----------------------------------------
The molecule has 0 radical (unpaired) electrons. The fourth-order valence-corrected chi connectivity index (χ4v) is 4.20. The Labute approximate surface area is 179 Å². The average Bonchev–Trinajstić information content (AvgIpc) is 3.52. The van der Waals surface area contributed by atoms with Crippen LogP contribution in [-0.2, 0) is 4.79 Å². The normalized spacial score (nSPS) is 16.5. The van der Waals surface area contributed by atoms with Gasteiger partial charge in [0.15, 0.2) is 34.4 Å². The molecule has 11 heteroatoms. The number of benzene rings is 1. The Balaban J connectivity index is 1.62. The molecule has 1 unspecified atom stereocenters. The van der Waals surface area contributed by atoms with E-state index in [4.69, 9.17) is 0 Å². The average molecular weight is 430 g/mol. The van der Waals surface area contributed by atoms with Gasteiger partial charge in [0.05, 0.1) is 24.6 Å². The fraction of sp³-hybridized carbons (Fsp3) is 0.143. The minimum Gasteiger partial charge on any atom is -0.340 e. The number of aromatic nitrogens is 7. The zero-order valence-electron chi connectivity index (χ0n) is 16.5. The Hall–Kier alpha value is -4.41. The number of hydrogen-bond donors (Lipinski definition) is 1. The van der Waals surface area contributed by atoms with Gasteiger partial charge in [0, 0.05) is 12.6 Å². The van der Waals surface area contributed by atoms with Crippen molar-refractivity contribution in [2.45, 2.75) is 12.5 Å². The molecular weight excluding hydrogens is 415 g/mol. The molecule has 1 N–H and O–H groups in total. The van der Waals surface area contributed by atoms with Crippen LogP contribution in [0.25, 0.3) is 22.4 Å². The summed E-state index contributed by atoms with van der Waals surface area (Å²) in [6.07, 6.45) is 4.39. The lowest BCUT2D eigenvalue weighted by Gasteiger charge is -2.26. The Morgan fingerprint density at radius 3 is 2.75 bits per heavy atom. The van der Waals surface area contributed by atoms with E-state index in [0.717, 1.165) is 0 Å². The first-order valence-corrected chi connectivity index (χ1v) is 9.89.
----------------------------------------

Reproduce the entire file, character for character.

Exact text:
The molecule has 0 radical (unpaired) electrons. The fourth-order valence-corrected chi connectivity index (χ4v) is 4.20. The Labute approximate surface area is 179 Å². The average Bonchev–Trinajstić information content (AvgIpc) is 3.52. The van der Waals surface area contributed by atoms with Crippen LogP contribution in [-0.2, 0) is 4.79 Å². The normalized spacial score (nSPS) is 16.5. The van der Waals surface area contributed by atoms with Gasteiger partial charge in [0.15, 0.2) is 34.4 Å². The molecule has 11 heteroatoms. The number of benzene rings is 1. The Balaban J connectivity index is 1.62. The molecule has 1 unspecified atom stereocenters. The van der Waals surface area contributed by atoms with E-state index in [4.69, 9.17) is 0 Å². The average molecular weight is 430 g/mol. The van der Waals surface area contributed by atoms with Gasteiger partial charge in [0.05, 0.1) is 24.6 Å². The fraction of sp³-hybridized carbons (Fsp3) is 0.143. The minimum Gasteiger partial charge on any atom is -0.340 e. The number of aromatic nitrogens is 7. The zero-order valence-electron chi connectivity index (χ0n) is 16.5. The Hall–Kier alpha value is -4.41. The number of hydrogen-bond donors (Lipinski definition) is 1. The van der Waals surface area contributed by atoms with Gasteiger partial charge in [0, 0.05) is 12.6 Å². The van der Waals surface area contributed by atoms with Crippen molar-refractivity contribution in [2.45, 2.75) is 12.5 Å². The molecular weight excluding hydrogens is 415 g/mol. The molecule has 1 N–H and O–H groups in total. The van der Waals surface area contributed by atoms with Crippen LogP contribution in [0.25, 0.3) is 22.4 Å². The summed E-state index contributed by atoms with van der Waals surface area (Å²) in [6.07, 6.45) is 4.39. The lowest BCUT2D eigenvalue weighted by Gasteiger charge is -2.26. The Morgan fingerprint density at radius 3 is 2.75 bits per heavy atom. The van der Waals surface area contributed by atoms with E-state index in [0.717, 1.165) is 0 Å². The first-order valence-corrected chi connectivity index (χ1v) is 9.89.